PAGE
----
There are things that happen in life, things you have no control over. While some people may argue this has nothing to do with my business or this 52 Weeks of Sheep adventure, I disagree. When something happens in your life to someone who means the world to you, it affects every single aspect if your life. Some people may do a really good job at hiding it, or pretending it doesn’t exist, but it does. I thought I could be one of those people who could just plow through, keep up with my insanely busy schedule, and still give to everyone. What I found out is this. Me, the woman who thought she could do it all with a smile on her face simply couldn’t. I was scared, I was worried, I was exhausted, I was angry. This person I had become wasn’t me and it began to trickle in to everything I was doing until I just couldn’t do anything. It was a struggle to get out of bed and go to work or work on my fiber arts business – or give anything to anyone. I am always such a happy, positive person that this new, whatever I was, began to really scare me. So in my mind, rather than be negative, I just simply kind of stopped everything. I did put on a very good front for a very long time and then I just couldn’t do it anymore. I felt bad and guilty because I felt like I was letting a lot of people down, but when there is nothing left to give, quite simply, there is just nothing left to give. So I focused on what was really important – my dad and his illness.
As many of you know, earlier this year, shortly after I started this group, I was faced with some family health issues with my dad, and I never really got into what that illness was. At that time, I just couldn’t. Now I am able to talk about it and share the experience with people – especially people who have been following my journey. In early January, my dad went to the doctor for a follow-up appointment to a procedure he had a few years ago and while they were running tests, they found a spot on his lung. He told me not to worry and they were going to run some more tests. I won’t lie, I worried anyway. He had blood tests, MRI’s, x-rays, etc. Then they did a biopsy. I waited. He called. He had lung cancer. My world completely turned upside down.
To give you all a little bit of history, after high school, I didn’t have much contact with my dad. After I had been married for 20 years, my now ex-husband and I parted ways. He stayed in Pennsylvania, and my dad moved me, my daughter, a horse, 3 dogs, 7 cats, 2 birds, and all of my household and worldly possessions to Montana. He gave me a job, provided a vehicle, and helped me move into my little house in Lincoln, MT. I believe this was my dad’s way of making the first effort to re-build our all but non-existent relationship. We’ve grown closer over the last several years. He gave me a brand new start, and whether he realized it at the time, gave me the chance to find myself, find my passion, and rebuild a life for myself that I could be proud of.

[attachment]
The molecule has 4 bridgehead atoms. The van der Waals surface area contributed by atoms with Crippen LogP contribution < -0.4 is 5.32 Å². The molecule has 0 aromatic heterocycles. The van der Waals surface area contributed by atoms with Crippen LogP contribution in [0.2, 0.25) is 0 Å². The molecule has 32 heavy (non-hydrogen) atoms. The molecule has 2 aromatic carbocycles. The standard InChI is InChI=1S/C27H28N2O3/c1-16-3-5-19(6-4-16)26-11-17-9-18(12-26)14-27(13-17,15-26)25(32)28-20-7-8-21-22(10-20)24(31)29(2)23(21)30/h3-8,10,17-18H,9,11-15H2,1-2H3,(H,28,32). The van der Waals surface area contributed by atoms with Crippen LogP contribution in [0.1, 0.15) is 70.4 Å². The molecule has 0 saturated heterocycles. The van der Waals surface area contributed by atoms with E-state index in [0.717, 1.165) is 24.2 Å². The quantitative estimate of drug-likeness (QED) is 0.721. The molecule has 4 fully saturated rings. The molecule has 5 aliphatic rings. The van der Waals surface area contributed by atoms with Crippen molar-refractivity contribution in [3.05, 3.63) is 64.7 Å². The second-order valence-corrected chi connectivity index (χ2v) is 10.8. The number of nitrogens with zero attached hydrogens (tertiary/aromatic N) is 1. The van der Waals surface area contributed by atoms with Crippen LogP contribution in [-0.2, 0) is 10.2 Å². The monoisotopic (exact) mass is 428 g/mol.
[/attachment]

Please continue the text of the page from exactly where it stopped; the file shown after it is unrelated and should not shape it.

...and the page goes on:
In April, my dad had surgery and they removed part of his lung. He seemed to bounce back from that, but after they tested lymph nodes, they decided he needed to go through four rounds of chemo. He began those treatments in May and he had his last treatment in July. I’ve gone through many emotions, self-discoveries, temper tantrums (because dammit, dads aren’t supposed feel sick like that) and many other roller-coaster rides through this process. He had his follow-up with his oncologist yesterday, and I am happy to report, they are optimistic and things look good. He goes back in three months for continued follow-up and he’ll continue to recuperate from those grueling treatments.
So now that what appears to be the worst is over, I can begin to take on some of the things that are important to me – but not all of them. The other thing I learned through this process is that I don’t have to do everything – and I am human. I have gone over in my mind the things I really want to do… run my fiber arts business, teach and inspire others, enjoy my home life with my honey and the animals, and be available if, when, and as my family needs me. Every minute of my day does not have to be filled with “something.”
What I want to say to all of you is thank you – for being patient with me while I’ve learned these lessons and taken the time for my family. We are officially 28 weeks into this 52 Weeks of Sheep adventure. I still have some catching up to do – both on spinning and processing, but I know I will get there. I’ve said it to everyone here in the group or following along… this is meant to be a fun, educational journey with like-minded people. It’s not a race, and no one is keeping track or forcing time tables on anyone else, so I should also take that advice – and I am. Below are some pictures of what I’ve been up to over the last few weeks (Portland, Charollais, and Cheviot) and next week, there will be new fiber adventures on the horizon.
Until then, happy spinning!